As with many historical cities, Kyoto is laden with old things. If one sees a temple or a shrine in every street, one also finds almost as many antique shops and antiquarian bookshops in Kyoto. For centuries beautiful things were made, collected, adored, passed on. The Japanese people have a fetish for all things made. Even for the smallest, the most ordinary thing, the Japanese craftsmen put their utmost care in its creation. Every thing, down to the smallest part, every single detail is perfectly done, and follows an aesthetic that is almost as strict as their disciplined conduct. Things made are cherished, and they take great pains to keep them from harm, and make even more beautiful containers for each of these items. In this history of material culture, it is not surprising that the Japanese love “zakka" (many things, miscellaneous things), “komono" (small things) and “komonoire" (container for small things), while antique shops and antiquarian bookshops along shopping arcades, crowds in a flea market are just ordinary glimpses of everyday Kyoto.
Occasionally one encounters an antique shop while one is walking about Kyoto. Not those that sell expensive fine art pieces, but those curiosity shops where they sell all things weird and odd. Children’s books from the early Showa period, postcards, stamps, empty match boxes, plastic dolls and toys, clothings and accessories from who knows where, handbags and trunks, head pieces and masks that look like Halloween costume, SM apparatus, elementary school desks and chairs, sign board of a forgotten shop…… all kinds of rubbish that, not for at least another hundred years until they find a new master or be eventually acquired by a museum. Till the time comes these things are being kept with care in this time forsaken space.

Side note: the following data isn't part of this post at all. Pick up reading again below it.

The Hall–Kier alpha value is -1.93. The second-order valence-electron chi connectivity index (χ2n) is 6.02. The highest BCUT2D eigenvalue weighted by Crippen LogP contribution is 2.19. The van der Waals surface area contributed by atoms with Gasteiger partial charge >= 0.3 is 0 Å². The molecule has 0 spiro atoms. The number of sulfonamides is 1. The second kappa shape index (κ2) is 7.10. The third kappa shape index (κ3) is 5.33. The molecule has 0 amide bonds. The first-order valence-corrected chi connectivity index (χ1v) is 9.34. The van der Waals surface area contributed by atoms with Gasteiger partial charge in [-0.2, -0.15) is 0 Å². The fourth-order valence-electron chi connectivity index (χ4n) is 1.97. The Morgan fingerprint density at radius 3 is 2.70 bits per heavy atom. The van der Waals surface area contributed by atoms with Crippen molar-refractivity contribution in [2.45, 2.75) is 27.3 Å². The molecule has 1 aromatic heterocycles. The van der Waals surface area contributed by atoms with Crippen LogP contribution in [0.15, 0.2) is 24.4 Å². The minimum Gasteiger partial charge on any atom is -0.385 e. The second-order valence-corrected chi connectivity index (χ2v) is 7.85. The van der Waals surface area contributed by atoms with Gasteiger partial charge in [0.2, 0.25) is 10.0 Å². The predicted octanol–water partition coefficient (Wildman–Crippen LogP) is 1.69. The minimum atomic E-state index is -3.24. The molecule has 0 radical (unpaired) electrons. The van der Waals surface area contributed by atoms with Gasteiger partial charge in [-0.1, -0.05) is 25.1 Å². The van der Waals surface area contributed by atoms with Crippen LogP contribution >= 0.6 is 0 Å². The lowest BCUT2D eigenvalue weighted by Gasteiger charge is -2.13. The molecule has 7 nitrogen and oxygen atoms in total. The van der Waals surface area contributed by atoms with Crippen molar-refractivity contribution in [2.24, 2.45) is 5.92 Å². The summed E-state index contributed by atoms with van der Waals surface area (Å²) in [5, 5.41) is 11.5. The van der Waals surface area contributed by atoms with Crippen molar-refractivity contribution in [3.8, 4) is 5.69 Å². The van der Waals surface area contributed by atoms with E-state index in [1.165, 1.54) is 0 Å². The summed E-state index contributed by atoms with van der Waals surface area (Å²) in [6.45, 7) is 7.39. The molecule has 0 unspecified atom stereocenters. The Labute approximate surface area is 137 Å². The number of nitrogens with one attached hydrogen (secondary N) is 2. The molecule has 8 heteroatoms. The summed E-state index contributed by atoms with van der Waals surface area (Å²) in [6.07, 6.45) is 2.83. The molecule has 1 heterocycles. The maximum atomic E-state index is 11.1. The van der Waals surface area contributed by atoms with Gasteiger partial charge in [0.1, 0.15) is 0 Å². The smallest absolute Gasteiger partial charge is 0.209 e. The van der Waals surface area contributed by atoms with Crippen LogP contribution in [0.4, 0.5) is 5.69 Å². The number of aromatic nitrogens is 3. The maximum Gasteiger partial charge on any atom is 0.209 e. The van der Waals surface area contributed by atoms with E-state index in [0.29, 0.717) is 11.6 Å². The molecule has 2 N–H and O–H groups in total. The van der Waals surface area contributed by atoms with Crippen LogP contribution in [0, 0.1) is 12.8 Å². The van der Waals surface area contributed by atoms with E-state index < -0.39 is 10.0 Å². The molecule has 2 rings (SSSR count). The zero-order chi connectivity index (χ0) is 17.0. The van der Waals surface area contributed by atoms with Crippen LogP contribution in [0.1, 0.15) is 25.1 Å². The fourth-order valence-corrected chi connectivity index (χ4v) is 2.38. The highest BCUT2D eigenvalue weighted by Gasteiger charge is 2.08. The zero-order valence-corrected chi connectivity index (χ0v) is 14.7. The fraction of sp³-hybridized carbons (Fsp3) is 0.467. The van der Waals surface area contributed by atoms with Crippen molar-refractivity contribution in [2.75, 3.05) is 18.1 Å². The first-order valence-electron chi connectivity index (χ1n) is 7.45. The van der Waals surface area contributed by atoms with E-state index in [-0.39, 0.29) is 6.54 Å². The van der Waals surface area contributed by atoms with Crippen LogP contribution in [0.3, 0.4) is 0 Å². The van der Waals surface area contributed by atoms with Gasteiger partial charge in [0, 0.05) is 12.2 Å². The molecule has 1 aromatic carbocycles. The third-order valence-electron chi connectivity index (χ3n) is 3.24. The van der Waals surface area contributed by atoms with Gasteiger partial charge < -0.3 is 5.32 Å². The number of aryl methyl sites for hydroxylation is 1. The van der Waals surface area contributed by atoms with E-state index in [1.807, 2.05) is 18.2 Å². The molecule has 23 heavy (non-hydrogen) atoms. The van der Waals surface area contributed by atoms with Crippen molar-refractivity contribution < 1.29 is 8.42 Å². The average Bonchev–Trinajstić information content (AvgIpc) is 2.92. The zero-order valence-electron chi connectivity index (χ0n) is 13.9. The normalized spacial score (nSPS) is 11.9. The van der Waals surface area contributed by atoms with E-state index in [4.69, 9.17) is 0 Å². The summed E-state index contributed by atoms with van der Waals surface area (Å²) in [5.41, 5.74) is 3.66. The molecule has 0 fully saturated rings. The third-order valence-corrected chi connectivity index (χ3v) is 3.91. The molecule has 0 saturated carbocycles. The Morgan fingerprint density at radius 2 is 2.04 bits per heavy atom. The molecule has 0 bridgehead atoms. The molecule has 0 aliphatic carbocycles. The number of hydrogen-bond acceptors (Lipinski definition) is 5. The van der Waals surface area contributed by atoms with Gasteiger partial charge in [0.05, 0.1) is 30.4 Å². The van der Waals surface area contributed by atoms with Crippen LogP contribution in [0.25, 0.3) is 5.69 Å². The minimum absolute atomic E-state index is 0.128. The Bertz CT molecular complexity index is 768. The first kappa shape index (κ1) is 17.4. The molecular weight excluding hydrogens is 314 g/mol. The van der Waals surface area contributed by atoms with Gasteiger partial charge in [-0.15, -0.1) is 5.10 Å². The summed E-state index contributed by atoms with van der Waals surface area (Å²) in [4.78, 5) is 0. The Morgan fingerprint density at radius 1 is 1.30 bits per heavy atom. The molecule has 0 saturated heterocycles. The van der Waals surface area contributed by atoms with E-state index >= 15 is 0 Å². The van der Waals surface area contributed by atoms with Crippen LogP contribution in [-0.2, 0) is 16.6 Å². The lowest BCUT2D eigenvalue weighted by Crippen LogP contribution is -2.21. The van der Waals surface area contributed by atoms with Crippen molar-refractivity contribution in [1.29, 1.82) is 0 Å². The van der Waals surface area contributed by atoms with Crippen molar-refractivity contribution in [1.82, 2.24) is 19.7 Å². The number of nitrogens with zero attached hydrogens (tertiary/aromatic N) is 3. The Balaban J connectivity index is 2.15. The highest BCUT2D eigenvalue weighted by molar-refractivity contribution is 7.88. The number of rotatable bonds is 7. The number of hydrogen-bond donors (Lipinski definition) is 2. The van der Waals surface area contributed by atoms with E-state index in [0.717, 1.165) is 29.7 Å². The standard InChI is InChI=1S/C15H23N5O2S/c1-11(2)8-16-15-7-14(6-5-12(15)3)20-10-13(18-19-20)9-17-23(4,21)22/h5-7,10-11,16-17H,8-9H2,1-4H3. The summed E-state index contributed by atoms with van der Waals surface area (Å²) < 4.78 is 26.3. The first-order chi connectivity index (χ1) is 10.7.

Bookshops are quintessential in this university city, and antiquarian bookshops especially. Sliding open the wooden door of any old bookshop along main streets and quiet alleys, next to walls of orderly or disorderly books, one always finds a stack of antiquarian bookshop map for 100 yen per copy. If not collecting antiquarian books, one can also get cheap secondhand new books from the chain bookshop Book-Off, where a decent paperback copy costs as low as 100 yen. There are usually enough variety to choose from, and mostly clean and neat. Imagine getting the whole set of Soseki Natsume’s novels at 1,000 yen.
Every week, inside temples and shrines there are huge antique and craft markets. Wandering amidst hundreds of stalls, submerged in the sea of old things, from this endless seascape of fine and cheap antique kimono, collectible or export ceramics, every kind of house ware and furniture, books and records, unverified old prints and paintings, nostalgic toys and useless trinkets, I gradually learn about the various histories and stories of this city through this surfeiting material culture. While the big shopping malls and chain stores in Shijo Kawaramachi keep promoting new products, the people of Kyoto cling to their old things, and in their regular antique shops and markets, the lives of beautiful things are prolonged in a dignified way, which undoubtedly to me is the most beautiful thing in this entire old thing enterprise.